AutoNation Reels In Investment-Grade Terms

Investment-grade status for its unsecured loans has allowed AutoNation to decrease pricing and improve maturities on a new $600 million unsecured credit facility.

  • 29 Jul 2005
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Investment-grade status for its unsecured loans has allowed AutoNation to decrease pricing and improve maturities on a new $600 million unsecured credit facility. "In addition to improved pricing, we have a much more flexible set of covenants; more flexibility on how we redeploy our capital," explained Craig Monaghan, senior v.p. and cfo.

The automotive retailer based in Fort Lauderdale, Fla., produces a tremendous amount of cash flow, Monaghan said, and has worked to clean up its balance sheet and divest assets no longer required to run the business. When AutoNation sold its used car mega stores, it was able to liquidate the properties and put that cash to work. The result has been a reduction of true debt by over $1 billion in the last five years. The company calculates economic debt, as net debt, plus the obligation of leases it has in place and tax liabilities.

With a portion of the company's facility approaching maturity next year, AutoNation thought it was time to go back to the market. With improved financials, it approached Fitch Ratings for a first time rating, and received a BBB- assessment. Standard & Poor's had previously assigned a BBB- to the company's debt. "With two of the three rating agencies giving us those ratings, we thought we could go to the market and achieve investment-grade pricing and terms," Monaghan explained.

The company asked for $500 million but received $600 million during syndication because the deal was so oversubscribed. Pricing was cut to LIBOR plus 60 basis points from LIBOR plus 1% on the previous facility. "We were very pleased with the rates we were able to achieve and we thought we might be able to take advantage of the additional capacity," he said. The company had previously had in place a five-year, $300 million facility due in 2006 and a $200 million 364-day facility due August 2005.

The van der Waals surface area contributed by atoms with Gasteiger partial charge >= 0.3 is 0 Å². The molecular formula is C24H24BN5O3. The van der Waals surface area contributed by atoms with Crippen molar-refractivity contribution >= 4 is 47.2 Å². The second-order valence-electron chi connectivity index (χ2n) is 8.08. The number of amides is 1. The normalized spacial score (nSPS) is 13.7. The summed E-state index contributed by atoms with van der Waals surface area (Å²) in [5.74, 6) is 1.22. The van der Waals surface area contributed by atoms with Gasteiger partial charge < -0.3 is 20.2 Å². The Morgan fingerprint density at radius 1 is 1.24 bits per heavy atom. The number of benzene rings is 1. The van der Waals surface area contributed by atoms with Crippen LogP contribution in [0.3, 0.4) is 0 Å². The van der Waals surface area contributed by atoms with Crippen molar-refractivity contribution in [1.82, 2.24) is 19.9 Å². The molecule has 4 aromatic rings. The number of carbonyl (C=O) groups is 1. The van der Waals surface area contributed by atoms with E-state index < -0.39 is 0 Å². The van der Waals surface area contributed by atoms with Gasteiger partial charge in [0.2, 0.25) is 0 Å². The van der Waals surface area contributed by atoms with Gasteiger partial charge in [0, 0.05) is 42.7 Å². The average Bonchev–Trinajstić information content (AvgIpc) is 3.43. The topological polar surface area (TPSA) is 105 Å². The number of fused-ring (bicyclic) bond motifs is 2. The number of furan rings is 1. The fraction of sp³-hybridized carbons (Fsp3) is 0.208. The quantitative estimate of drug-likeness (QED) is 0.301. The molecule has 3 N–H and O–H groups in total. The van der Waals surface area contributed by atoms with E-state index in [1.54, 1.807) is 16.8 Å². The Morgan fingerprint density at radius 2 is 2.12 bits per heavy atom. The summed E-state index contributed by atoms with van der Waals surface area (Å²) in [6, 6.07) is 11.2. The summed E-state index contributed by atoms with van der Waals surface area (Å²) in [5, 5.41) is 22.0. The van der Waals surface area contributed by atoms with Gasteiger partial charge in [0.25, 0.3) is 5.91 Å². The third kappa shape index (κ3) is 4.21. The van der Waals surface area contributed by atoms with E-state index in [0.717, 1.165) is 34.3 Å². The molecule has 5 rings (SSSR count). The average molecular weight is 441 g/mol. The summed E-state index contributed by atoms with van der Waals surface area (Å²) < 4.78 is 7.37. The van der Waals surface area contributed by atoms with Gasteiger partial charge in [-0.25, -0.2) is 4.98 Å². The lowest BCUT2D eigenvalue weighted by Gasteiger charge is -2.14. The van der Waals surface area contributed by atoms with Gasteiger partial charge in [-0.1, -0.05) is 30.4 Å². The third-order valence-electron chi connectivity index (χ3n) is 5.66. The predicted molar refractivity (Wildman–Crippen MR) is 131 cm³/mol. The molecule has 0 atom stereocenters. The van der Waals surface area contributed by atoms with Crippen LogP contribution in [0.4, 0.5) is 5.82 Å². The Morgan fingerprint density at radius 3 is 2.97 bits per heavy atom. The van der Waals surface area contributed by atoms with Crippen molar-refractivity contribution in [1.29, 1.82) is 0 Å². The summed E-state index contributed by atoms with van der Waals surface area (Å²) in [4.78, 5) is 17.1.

The company has no immediate use for the money and the prior facility was never drawn upon. However, it is considering using the facility to pay down higher cost debt it has in place, specifically $300 million in mortgages priced at LIBOR plus 2%. "Replacing these mortgages or a portion of them with the revolver offers two benefits," Monaghan said. "First it replaces debt at LIBOR plus 2% with debt at LIBOR plus 60 basis points and furthermore, mortgages by nature, are secured. This frees up those assets and basically puts them back into pools of assets that we could use elsewhere." The company also has about $350 million in bonds outstanding.

JPMorgan leads the deal, Bank of America is the syndication agent and 13 other lenders are involved. "We have a long-standing relationship with them and they do a great job," Monaghan said about his lead. BofA had led the previous facility, but the cfo explained that AutoNation has a philosophy of rotating business with relationship lenders. "We have a good relationship with a number of banks and one of the things we try to do is, share the business we have with our lead relationship [banks]," he said.

  • 29 Jul 2005

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